By Martine Ehrenclou
Legendary Bluesman, Buddy Guy and his band, with special guest, Quinn Sullivan, put on an outstanding show at the Canyon Club, Santa Clarita, CA, August 12th.
Not known to everyone, show opener and guitar prodigy, Quinn Sullivan, who at 19 years old has been playing with Buddy Guy since he was eight, appeared on stage with Guy’s band. Fresh faced and looking shy of 19, Quinn introduced himself and thanked Buddy Guy for having him. PRS Strat in hand, Quinn grabbed that stage and owned it with “Lifting Off” from his recent album, Midnight Highway. I’d heard him play a few times so I knew of his virtuosic guitar chops. What threw me was his voice. In full command and with great tone on this rock-ish song, Quinn and the band nailed it.
And then came his guitar solo.
Any doubts the audience might have had about the young opening act were dissolved as this guitar slinger smoked riffs and solos like a seasoned pro. Well, he is one. He’s been touring half his life. Yes, that’s right—he began on stage with Buddy Guy while in middle school and then with BB King, Eric Clapton, Derek Trucks and more. Just watch one of his videos and you’ll see what I mean.
After a few songs from his album, Quinn played an impressive “Little Wing.” With Tom Hambridge on drums (a killer drummer, producer, and songwriter for both Quinn and Buddy Guy) Quinn played beautifully and sang with power and soul. Comparisons to Eric Clapton aside, this is one young musician on the rise with plenty of support from Buddy Guy and others. It takes a village in the music business as well.
After a short break, the Blues Master himself, Buddy Guy appeared, who at age 82 shows no signs of slowing down. His latest album, The Blues Is Alive And Well, has ushered in a world tour through 2019. Buddy Guy has won eight Grammy Awards, 23 W.C Handy Awards, and was inducted into the Rock and Roll Hall of Fame.
This was no ordinary concert. It was so much more than seeing one of the most electrifying blues guitarists with a stellar band perform to a sold out crowd on a Sunday night. Sure, we were there to witness one of the best blues musicians ever but the show was also about Buddy Guy’s dialogue with the audience, sharing bits of blues history, personal stories about his life growing up in rural Louisiana. It was the way Buddy Guy opened a window to his soul, as if we were sitting in his living room, that made it so special. And he did it with humor and personal connection with the people who came to see him live.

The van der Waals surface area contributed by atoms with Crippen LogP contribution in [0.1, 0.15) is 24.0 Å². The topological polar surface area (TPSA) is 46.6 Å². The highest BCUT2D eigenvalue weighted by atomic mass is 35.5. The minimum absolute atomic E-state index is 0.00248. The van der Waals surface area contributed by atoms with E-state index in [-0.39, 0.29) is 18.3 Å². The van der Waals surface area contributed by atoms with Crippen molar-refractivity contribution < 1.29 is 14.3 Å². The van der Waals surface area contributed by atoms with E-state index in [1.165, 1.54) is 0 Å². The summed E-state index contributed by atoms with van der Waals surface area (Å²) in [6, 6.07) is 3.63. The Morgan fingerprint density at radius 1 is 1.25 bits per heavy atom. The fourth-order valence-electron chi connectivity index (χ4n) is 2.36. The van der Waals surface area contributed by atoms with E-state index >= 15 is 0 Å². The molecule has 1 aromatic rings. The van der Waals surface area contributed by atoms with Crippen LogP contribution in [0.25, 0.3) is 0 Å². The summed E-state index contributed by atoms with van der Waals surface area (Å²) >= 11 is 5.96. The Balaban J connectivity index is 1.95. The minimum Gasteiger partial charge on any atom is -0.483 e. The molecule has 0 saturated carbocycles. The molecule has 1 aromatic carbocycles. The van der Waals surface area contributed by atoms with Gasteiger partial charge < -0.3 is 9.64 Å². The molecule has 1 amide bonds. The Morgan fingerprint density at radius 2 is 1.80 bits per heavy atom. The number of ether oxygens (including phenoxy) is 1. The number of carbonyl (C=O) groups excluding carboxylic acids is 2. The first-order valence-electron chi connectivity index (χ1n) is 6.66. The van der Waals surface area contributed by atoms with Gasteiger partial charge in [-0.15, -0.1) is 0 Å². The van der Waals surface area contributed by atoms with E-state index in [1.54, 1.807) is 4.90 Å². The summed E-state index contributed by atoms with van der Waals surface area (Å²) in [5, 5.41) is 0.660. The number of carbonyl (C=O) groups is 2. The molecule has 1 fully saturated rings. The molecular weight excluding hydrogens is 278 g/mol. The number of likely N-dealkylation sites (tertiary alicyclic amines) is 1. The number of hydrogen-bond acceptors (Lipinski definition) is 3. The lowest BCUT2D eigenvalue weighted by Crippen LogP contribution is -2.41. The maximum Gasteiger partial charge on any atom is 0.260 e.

Locking into a tight groove right from the start with “Damn Right I’ve Got The Blues” from Guy’s seventh album for which he won a Grammy Award, Guy and the band floored the audience with this tune. Tremendous energy and groove, the Canyon Club was rockin’.
A smokin’ solo by guitarist Ric “Jaz” Hall blasted the audience to their feet. Buddy Guy knows how to pick ‘em. Immediately after Hall’s solo and the song ended, Guy took a moment and scanned the audience with a big grin. He had us, and he knew it.
And that’s the way it went for the next hour and a half. A spellbound and adoring audience and a joyful, funny, and extraordinarily talented Buddy Guy at the helm.
During songs like “Hoochie Coochie Man” Guy signaled to the crowd to sing on certain phrases. Timid at first, we muddled a weak response. Guy cracked a joke about our attempt and told us to try it again. With this kind of good humor and interaction, it was as if he was ribbing good friends.
Before the next tune, someone from the audience shouted out, “We love you Buddy.”
Guy’s face lit with a big smile. “I love coming to California. I wish the world felt the way you do.” And he said a few words about the discord in the world and the importance of love.
Keyboard player, Marty Sammon, played an elegant call and answer with Guy on “She’s 19 Years Old.” This was not just any musical conversation. It was playful and fun and showcased Guy’s monster guitar chops and Sammon’s on keys.
Throughout the night, Guy shared personal insights in between songs, much like offering drops of wisdom or sharing secrets. He has a magical way of communicating something important with a childlike or authentic delivery. And when his playful side emerges, you’re almost certain he’s having the time of his life performing songs like “Boom Boom Boom,” “Got My Mojo Working” and “Cheaper to Keep Her,” and more. There’s humor in the way Guy performs these blues classics, and he plays off of them with physical antics.
Towards the end of the show, Guy and the band played the funky, “Slippin’ In” off his album of the same name, which also won him a Grammy. Guy continued to sing and play his signature licks as he walked down the steps from the stage and into the crowd. Everyone in the room was standing now, eyes glued to this outstanding performer and we all sang with him and the band. That in itself was pretty powerful.
Back on stage, Guy shared interesting pieces of blues history about Muddy Waters, Junior Wells and others as if he were talking to old friends. This is part of the magic of Buddy Guy’s show. The stunning musicianship combined with just plain great songs is a given, but the personal nature was not lost on me.
“Strange Brew” brought Quinn Sullivan back on stage and he played a truly beautiful solo and riff with groove. He and Buddy Guy then faced each other and played off one another’s notes in a way that can only be described as amazing. They really have fun together.
Audiences absolutely love Buddy Guy and his live shows. For good reason.
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